Directly interfacing a joystick with an Xbee

We see a pretty steady stream of projects that use Xbee modules. They’re one of the more reliable and popular ways to add a wireless aspect to your project. But we don’t often see them used to their full potential. Since there’s a microcontroller onboard, many simple tasks can be accomplished without the need for an addition microcontroller. [Stephen's] showing how this can be done, by reading the stick and button data from a game controller using only an Xbee module.

His test setup uses an Arduino to drive servo motors on the receiving end of the hardware. You can’t do everything with Xbee, but the sender is where this concept comes into play. [Stephen] grabbed an older gamepad which is meant for use with a PC game port. The joystick uses potentiometers to measure position data, and the buttons simply complete a circuit. He altered the joystick by adding voltage dividers to the pots, and pull-up resistors to the buttons. From there he just wired it up to the Xbee and set up the module’s firmware to package and transmit the data. It’s a nice way to do more with less.

We had a little discussion here at Hackaday about Xbee modules which seem to be in short supply. Some of us think it’s due to the flooding in Thailand. If you’ve got some info on the situation, or just want to share your own conspiracy theory, let us know in the comments.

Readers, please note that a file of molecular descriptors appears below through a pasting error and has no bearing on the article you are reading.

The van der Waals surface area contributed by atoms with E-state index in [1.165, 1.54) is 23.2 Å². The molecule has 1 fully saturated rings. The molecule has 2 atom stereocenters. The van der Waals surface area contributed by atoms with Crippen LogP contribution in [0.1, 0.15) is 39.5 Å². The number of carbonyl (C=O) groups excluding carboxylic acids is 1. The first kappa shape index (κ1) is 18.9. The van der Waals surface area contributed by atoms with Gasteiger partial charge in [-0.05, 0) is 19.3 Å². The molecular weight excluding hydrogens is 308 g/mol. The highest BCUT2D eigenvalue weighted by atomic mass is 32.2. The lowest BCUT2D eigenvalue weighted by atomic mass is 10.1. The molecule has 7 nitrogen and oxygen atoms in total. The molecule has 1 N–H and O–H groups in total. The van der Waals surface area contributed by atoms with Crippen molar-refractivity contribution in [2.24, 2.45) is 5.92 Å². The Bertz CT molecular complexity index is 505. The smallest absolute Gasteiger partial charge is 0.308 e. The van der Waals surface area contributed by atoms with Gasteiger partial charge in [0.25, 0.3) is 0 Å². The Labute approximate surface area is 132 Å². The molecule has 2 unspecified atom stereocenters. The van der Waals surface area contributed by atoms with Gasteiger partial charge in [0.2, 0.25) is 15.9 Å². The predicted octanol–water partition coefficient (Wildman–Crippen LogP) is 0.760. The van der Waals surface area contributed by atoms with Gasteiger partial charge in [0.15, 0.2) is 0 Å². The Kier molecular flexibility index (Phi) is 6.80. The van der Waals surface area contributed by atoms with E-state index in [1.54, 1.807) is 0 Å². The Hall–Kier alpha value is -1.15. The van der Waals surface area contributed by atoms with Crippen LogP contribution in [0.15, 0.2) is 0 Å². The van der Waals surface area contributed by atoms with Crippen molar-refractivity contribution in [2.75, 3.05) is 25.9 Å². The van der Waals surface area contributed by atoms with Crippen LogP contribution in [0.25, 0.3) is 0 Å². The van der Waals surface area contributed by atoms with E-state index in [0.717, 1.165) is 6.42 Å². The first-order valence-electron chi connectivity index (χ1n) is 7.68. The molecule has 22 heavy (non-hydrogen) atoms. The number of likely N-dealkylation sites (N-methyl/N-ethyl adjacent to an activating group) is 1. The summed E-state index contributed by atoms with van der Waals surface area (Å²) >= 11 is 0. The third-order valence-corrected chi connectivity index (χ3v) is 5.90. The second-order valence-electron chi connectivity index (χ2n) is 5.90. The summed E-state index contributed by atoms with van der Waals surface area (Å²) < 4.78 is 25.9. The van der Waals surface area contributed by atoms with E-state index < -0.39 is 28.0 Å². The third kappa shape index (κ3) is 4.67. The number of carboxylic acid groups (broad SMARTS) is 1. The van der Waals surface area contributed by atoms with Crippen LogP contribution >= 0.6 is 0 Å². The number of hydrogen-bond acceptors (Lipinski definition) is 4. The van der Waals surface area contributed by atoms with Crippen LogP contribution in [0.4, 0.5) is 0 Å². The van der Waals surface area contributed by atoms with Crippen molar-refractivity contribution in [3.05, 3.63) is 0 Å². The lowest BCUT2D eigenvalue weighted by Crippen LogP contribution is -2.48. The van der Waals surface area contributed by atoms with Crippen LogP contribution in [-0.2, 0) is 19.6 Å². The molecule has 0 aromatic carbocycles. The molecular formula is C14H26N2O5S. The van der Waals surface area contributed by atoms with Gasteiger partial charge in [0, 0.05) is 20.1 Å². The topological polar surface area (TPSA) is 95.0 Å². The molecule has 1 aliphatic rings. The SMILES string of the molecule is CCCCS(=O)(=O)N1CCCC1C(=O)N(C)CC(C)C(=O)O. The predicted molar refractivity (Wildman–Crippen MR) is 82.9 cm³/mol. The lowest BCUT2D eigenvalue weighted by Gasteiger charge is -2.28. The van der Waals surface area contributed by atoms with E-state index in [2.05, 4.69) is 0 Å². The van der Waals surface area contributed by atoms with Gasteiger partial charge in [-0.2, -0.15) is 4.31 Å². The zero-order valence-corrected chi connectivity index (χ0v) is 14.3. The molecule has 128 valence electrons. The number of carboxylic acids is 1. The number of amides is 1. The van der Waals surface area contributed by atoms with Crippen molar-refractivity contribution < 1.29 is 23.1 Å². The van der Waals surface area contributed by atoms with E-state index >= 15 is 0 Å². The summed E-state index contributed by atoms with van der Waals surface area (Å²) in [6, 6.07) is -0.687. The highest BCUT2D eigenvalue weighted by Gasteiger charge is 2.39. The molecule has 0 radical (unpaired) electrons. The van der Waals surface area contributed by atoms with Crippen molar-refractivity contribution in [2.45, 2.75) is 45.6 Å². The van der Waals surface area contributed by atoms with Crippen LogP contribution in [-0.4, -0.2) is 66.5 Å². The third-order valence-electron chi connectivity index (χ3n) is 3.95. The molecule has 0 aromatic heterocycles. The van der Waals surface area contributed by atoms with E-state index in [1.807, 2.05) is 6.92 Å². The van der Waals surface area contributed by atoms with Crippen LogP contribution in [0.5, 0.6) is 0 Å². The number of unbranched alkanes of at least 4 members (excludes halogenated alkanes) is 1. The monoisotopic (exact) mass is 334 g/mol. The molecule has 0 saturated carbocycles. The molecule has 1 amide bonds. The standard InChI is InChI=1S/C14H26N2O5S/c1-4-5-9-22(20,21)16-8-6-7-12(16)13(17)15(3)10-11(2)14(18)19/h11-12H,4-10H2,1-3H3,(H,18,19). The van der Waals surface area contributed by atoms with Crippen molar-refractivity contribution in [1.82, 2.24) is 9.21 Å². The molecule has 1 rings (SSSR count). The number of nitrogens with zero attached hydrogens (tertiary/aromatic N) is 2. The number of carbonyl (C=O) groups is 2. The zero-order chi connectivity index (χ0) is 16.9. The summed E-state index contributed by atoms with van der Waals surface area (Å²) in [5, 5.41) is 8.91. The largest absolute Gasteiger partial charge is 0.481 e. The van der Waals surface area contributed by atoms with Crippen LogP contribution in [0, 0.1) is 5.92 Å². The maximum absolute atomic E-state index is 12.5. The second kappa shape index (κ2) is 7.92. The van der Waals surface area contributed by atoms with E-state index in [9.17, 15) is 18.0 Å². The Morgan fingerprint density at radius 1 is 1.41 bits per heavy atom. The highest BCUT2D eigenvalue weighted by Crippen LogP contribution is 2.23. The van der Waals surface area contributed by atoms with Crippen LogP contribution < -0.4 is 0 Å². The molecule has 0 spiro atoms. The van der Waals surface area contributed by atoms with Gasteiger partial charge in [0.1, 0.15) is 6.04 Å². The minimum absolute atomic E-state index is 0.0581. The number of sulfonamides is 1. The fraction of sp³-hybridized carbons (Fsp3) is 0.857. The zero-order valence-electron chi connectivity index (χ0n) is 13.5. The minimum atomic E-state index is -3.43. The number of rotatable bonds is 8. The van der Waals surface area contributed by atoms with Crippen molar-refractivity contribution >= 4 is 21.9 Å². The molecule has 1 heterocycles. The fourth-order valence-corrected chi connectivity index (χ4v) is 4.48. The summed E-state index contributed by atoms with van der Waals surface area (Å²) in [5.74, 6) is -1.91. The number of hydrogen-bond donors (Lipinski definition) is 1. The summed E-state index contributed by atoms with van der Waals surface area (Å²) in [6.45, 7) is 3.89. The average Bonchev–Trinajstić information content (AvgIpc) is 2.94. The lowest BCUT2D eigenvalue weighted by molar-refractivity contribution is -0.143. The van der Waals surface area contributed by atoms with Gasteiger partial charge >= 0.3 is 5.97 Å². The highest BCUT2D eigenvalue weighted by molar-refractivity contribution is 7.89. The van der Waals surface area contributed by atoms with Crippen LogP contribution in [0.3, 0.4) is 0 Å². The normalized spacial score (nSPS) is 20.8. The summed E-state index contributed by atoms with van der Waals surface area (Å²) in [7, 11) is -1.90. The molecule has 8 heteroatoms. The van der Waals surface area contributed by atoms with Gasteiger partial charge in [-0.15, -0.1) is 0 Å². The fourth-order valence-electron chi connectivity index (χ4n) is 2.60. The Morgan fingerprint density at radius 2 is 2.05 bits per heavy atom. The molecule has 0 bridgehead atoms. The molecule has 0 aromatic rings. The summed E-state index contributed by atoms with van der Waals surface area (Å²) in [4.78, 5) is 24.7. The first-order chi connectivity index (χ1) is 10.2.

1. bio says:

    people seam to be forgetting allot that the xbee has io pins XP

    i have seen the use of an arduino on all the xbees to control just one thing XD

  2. mike says:

    His test setup uses an Arduino to drive servo motors on the receiving end of the hardware. You can’t do everything with Xbee,

    the xbee also has PWM, which can be configured to link up to ADC inputs on a remote unit

    but i’m not sure how configurable the PWM is, it may not get the right pulse widths for a servo, i think its more for running thru a lowpass filter to make a wireless analog wire

  3. skater_j10 says:

    Oh the irony! I just posted about doing this very thing with Synapse modules instead of Xbees in the comments of a post from yesterday:

    Albeit we weren’t using servos and we built our own controller instead of hacking one, but very similar in concept.

  4. engineersteve says:

    What models are in short supply? I see hundreds of a few different types of Xbee’s at Digikey and Mouser.

  5. Ricklon says:

    It’s really a neat project to do. I’ve got info on how to do this with a series 1 Xbee:

    This basically controls a L293d shield for an Arduino. Where as the example above uses the Arduino to control the servos.

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